The beneficiary must seek the order within the period of three years from the time when the beneficiary became aware of his or her entitlement to the benefit, provided they have reached the age of 18.
Guernsey’s government has agreed in principle to the introduction of foundations in 2012 and launched a six-week consultation on the proposed law in April 2011, which invited views on a number of key areas, including: the precise nature of the foundation structure; initial capital requirements; the extent of founder powers; the consideration of fiduciary duties; taxation; and market demand for foundations.
Upon the launch of the consultation, Peter Niven, the Chief Executive of Guernsey Finance, the body charged with promoting the island’s financial services industry, said that the introduction of foundations will provide another tool for practitioners to meet the needs of international clients.
“In particular, we expect the foundation structure will be attractive to clients based in civil law jurisdictions in Europe and also further afield in the emerging markets of China, Russia and Latin America where the trust concept is less familiar than in common law countries such as the US, Canada and the UK,” Niven said. “I’m hopeful that by early next year Guernsey practitioners will be able to offer a foundation which enables clients to preserve and enhance their wealth and assets through a highly-regarded structure in a reputable jurisdiction.”
Russell Clark, head of Carey Olsen’s trust and fiduciary department, has noted that the draft legislation means that Guernsey will be able to offer something distinct from its competitors.
“In developing the proposed law the draftsman has constructed something novel,” said Clark.
“The core strengths of foundation legislation in other jurisdictions have been incorporated with features that will enable flexibility, but the law is quite distinct from that in some of our competitor jurisdictions. I am confident that Guernsey will be able to offer a credible alternative to private clients wishing to migrate existing foundations to Guernsey or establish them here. I encourage organisations to contribute their feedback on this critical new development which promises to deliver growth to the Island’s financial services sector.”
The Future of Common Law Foundations
While it is still very early days in the life of foundations laws in common law jurisdictions, doubts have been cast over whether these structures will really take off as a concept. In the Bahamas, where foundations legislation has been in place for about seven years, interest in these structures appears to have been lukewarm. In an article originally published in the STEP Journal, Timothy J. Colclough, Assistant Vice President, Head of Business Development & Custody Butterfield Bank (Bahamas) Limited, observes that, since its birth in 2004 “it’s fair to say the Foundation has been under utilised by both local and international practitioners.” One reason for this, Colclough notes, is that the trust is so well established and understood that it “is, and will continue to be the main tool used by practitioners in this area”.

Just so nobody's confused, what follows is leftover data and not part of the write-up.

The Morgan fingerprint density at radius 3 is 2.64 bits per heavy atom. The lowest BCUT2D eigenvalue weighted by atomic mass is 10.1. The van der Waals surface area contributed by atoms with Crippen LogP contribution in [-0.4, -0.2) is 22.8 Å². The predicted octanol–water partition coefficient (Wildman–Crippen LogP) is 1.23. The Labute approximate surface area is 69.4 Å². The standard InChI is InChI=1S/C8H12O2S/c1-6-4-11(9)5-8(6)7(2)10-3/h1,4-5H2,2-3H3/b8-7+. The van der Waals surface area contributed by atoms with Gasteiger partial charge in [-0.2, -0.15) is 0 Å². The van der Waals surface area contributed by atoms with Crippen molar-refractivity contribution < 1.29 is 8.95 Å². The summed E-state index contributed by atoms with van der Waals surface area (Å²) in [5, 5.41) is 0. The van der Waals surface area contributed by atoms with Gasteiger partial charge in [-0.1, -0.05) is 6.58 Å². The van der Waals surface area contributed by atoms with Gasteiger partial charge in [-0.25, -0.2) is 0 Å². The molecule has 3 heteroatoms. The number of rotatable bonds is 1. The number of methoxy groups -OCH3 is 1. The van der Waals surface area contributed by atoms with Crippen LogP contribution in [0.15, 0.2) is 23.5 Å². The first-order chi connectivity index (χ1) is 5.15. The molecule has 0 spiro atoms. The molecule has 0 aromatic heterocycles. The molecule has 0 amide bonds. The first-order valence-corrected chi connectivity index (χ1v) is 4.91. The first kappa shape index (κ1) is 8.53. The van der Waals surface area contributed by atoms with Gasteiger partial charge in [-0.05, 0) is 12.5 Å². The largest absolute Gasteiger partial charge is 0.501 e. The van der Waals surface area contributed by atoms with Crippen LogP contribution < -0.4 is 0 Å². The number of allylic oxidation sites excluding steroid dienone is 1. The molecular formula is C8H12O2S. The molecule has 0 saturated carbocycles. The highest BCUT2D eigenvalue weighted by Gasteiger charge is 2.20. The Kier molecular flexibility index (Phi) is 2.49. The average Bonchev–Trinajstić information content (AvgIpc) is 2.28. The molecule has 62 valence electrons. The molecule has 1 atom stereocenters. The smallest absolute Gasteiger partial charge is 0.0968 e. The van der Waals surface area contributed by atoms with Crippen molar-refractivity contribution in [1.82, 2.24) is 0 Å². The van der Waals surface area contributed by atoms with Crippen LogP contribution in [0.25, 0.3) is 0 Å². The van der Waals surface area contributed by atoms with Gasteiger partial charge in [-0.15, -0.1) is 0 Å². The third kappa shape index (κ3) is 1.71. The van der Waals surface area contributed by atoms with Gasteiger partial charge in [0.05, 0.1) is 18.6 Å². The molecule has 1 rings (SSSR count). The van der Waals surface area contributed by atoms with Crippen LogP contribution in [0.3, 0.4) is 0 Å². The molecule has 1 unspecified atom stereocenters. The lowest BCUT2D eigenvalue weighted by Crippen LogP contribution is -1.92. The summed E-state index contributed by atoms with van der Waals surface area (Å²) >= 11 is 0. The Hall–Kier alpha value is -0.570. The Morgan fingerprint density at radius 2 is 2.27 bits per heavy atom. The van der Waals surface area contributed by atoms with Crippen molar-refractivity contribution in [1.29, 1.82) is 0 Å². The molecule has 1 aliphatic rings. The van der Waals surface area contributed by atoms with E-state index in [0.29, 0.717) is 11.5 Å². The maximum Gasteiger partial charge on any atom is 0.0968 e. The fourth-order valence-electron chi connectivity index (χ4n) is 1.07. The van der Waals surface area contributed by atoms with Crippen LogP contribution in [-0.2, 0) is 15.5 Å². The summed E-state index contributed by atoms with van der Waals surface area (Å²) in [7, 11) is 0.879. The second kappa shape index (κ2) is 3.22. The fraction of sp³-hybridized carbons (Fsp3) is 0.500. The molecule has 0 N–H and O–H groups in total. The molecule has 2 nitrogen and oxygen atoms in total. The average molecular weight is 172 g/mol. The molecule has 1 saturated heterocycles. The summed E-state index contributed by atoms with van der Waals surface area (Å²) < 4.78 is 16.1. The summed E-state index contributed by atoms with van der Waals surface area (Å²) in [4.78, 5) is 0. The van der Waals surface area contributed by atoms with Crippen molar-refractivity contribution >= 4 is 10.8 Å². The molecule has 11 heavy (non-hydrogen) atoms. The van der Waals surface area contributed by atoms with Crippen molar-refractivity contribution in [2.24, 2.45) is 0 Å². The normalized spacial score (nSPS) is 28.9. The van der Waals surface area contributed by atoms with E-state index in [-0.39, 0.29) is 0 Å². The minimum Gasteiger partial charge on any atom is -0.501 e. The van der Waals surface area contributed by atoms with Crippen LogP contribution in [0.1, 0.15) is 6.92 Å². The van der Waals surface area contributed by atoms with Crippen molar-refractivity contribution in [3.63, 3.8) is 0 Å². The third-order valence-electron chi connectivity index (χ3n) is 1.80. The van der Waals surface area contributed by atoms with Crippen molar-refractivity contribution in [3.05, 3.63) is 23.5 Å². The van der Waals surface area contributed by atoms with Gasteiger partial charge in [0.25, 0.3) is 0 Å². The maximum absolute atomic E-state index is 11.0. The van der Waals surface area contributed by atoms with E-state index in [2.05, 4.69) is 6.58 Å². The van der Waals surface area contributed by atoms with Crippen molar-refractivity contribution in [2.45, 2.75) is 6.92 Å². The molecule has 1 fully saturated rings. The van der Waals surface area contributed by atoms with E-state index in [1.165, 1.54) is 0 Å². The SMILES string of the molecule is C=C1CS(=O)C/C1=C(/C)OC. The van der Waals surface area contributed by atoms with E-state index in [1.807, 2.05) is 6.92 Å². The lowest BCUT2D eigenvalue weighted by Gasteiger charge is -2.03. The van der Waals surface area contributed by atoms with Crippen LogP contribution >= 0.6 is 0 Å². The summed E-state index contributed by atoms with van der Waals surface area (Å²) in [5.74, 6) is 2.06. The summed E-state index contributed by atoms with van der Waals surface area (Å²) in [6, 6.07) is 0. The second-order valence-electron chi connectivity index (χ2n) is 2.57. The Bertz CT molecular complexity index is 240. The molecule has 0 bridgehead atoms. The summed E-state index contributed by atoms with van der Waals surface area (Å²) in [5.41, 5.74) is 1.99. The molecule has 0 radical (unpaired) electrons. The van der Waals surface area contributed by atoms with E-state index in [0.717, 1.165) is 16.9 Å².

Jersey’s experience, however, indicates that there may be a brighter future for the common law foundation. Here, the first two foundations structured in Jersey were formed by offshore law firm Mourant du Feu & Jeune on the day the law was introduced, on July 21, 2009. By September 2010, 57 foundations had been formed in Jersey, and these structures were being created at the rate of about five per month. It is difficult to gauge whether these numbers can be viewed as success or failure, as the product is still so new, and somewhat unusual. The fact that there has not been significant interest in the migration of foundations to Jersey from more traditional jurisdictions such as Panama and Liechtenstein would suggest the market for common law foundations is perhaps not a vast as first thought, although one could also conclude that more needs to be done to promote these structures in the target markets.
Other factors include the nature of the legislation itself in common law jurisdictions, and this is something that Guernsey is paying particular interest to as it seeks to draft a workable and attractive foundations law. The consultation paper notes that there has been academic criticism of foundations legislation in some competitor jurisdictions because they are too similar to companies to be viewed as genuine foundations by a civil law court. “That creates a risk that these entities could be treated as companies rather than as foundations in some civil law jurisdictions, which would create uncertainty and undermine the rationale for using a Guernsey foundation,” the paper states. Addressing these concerns has led to the Guernsey legislation being “significantly different” to that which has been introduced elsewhere by competitor jurisdictions. Guernsey is also considering a number of other major policy questions, such as the extent of the foundation council’s fiduciary duties, when and in what form the endowment should take place, and the reservation of powers.
Time will tell, however, if investors really do want something different, or whether they will prefer to stick to the tried and trusted.